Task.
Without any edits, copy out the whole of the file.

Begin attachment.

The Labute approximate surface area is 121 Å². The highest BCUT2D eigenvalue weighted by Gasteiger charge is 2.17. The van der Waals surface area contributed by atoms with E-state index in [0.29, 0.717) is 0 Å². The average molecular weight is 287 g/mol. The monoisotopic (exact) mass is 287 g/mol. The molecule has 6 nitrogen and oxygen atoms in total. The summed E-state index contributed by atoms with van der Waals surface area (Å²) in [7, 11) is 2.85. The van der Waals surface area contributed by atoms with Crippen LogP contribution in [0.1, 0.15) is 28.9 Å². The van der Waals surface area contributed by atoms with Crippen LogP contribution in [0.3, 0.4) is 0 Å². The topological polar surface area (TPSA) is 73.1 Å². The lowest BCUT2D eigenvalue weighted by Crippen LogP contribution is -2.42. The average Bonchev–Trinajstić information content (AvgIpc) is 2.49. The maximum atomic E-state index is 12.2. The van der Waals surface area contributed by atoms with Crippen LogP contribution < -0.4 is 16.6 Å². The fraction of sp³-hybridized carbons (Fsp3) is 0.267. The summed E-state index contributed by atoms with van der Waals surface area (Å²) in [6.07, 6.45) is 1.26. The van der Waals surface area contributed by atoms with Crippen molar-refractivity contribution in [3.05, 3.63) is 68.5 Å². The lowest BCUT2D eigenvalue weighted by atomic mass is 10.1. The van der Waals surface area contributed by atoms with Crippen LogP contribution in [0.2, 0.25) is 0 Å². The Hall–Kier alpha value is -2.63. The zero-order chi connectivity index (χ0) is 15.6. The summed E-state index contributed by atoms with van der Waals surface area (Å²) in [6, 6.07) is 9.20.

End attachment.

The Labute approximate surface area is 121 Å². The highest BCUT2D eigenvalue weighted by Gasteiger charge is 2.17. The van der Waals surface area contributed by atoms with E-state index in [0.29, 0.717) is 0 Å². The average molecular weight is 287 g/mol. The monoisotopic (exact) mass is 287 g/mol. The molecule has 6 nitrogen and oxygen atoms in total. The summed E-state index contributed by atoms with van der Waals surface area (Å²) in [7, 11) is 2.85. The van der Waals surface area contributed by atoms with Crippen LogP contribution in [0.1, 0.15) is 28.9 Å². The van der Waals surface area contributed by atoms with Crippen LogP contribution in [0.3, 0.4) is 0 Å². The topological polar surface area (TPSA) is 73.1 Å². The lowest BCUT2D eigenvalue weighted by Crippen LogP contribution is -2.42. The average Bonchev–Trinajstić information content (AvgIpc) is 2.49. The maximum atomic E-state index is 12.2. The van der Waals surface area contributed by atoms with Crippen LogP contribution < -0.4 is 16.6 Å². The fraction of sp³-hybridized carbons (Fsp3) is 0.267. The summed E-state index contributed by atoms with van der Waals surface area (Å²) in [6.07, 6.45) is 1.26. The van der Waals surface area contributed by atoms with Crippen molar-refractivity contribution in [3.05, 3.63) is 68.5 Å². The lowest BCUT2D eigenvalue weighted by atomic mass is 10.1. The van der Waals surface area contributed by atoms with Crippen LogP contribution in [0.2, 0.25) is 0 Å². The Hall–Kier alpha value is -2.63. The zero-order chi connectivity index (χ0) is 15.6. The summed E-state index contributed by atoms with van der Waals surface area (Å²) in [6, 6.07) is 9.20.